Magnanimity isn’t a tone often associated with John Humphrys, but in his remarks after winning a Sony award on Monday for his interview with George Entwistle, he was fit to burst with it. The award was essentially handed over for ending the former BBC Director-General’s career, and to Humphrys’ great credit, that didn’t sit entirely comfortably with him: “I thought he dealt with that interview with grace and elegance,” he said. “He was in a difficult place but he dealt with the questions, he didn’t duck and dive, he was honest.”
What his comments didn’t make clear was quite how squirmingly uncomfortable that 15-minute segment was. As Entwistle desperately fought to defend himself over a botched Newsnight investigation, Humphrys sliced him up into tiny pieces; his forensic, sorrowful butchery was a masterclass in his art. As the length of the silences grew, and Entwistle was shunted from his prepared line into the disastrous, bald admissions that he did not follow Twitter, had not read the papers, and did not see the programme, it became ever clearer that this would be his last interview as DG. Humphrys had his scalp.
And yet, somehow, the award didn’t feel quite right. You suspected, listening to that acceptance speech, that Humphrys felt the same thing. For, as he noted, at least Entwistle was honest. Those silences were so excruciating for exactly that reason: they denoted the truth.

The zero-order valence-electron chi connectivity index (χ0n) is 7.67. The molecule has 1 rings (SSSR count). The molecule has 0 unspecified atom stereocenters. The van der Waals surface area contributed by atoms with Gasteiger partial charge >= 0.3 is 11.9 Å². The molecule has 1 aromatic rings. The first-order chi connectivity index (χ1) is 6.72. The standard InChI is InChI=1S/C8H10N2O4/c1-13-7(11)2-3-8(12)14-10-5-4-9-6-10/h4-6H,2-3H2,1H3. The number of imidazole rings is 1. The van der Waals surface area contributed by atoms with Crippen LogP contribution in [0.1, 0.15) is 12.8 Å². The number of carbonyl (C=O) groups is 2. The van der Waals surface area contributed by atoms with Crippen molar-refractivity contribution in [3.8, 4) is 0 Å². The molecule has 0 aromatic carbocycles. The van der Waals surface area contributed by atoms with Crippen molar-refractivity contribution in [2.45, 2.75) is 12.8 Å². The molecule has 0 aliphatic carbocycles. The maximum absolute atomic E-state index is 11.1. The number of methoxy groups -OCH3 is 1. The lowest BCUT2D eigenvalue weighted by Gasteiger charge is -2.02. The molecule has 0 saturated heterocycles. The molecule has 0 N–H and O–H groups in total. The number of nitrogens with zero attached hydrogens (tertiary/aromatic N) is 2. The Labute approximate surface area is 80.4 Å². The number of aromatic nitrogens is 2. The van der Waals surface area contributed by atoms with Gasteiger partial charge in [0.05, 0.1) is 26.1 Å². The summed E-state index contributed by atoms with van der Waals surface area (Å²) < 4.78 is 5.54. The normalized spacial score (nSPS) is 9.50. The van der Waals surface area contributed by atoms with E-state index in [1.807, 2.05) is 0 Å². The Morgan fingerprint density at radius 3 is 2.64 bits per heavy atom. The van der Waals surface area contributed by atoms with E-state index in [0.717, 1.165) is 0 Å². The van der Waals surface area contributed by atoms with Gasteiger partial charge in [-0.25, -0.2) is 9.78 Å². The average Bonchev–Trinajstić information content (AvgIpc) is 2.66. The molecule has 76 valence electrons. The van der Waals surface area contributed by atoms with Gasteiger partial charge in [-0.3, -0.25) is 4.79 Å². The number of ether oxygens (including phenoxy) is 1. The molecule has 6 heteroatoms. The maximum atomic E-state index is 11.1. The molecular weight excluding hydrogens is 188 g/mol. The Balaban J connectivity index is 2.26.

Maybe that’s the problem. These facts were unvarnished, and unvarnishable: poor old George Entwistle was leaving whether or not the Today programme gave him a kick up the arse on the way out. We’re not used to silence on the radio, but it didn’t come about in this instance because it was the greatest interview of John Humphrys’ career, or even of his year; it came about because Entwistle was not a first-rate dissembler.
Now compare any political interview on any day of the week, on the Today programme or elsewhere. These do not feature silence. They consist, instead, of the soporific drone of the truth being stretched to fill the available space until there is no angle available from which to get a proper look at it. These people are too practiced to be caught out, ever. And so, instead of a high-stakes tennis match, we get two seasoned professionals knocking up. To us, the pace looks ferocious; the problem is, each of the competitors always knows exactly where the other is going to hit it.
None of this is to say that Humphrys is not very good at his job. But it is to suggest that we might consider other criteria for what constitutes a significant interview. Is it one in which the questioner scores the most points against a man who is already defeated? Or is it one that exposes, without hope of contradiction, a difficult political truth that would have otherwise gone unacknowledged? And if it’s the latter, can anyone think of an example, please?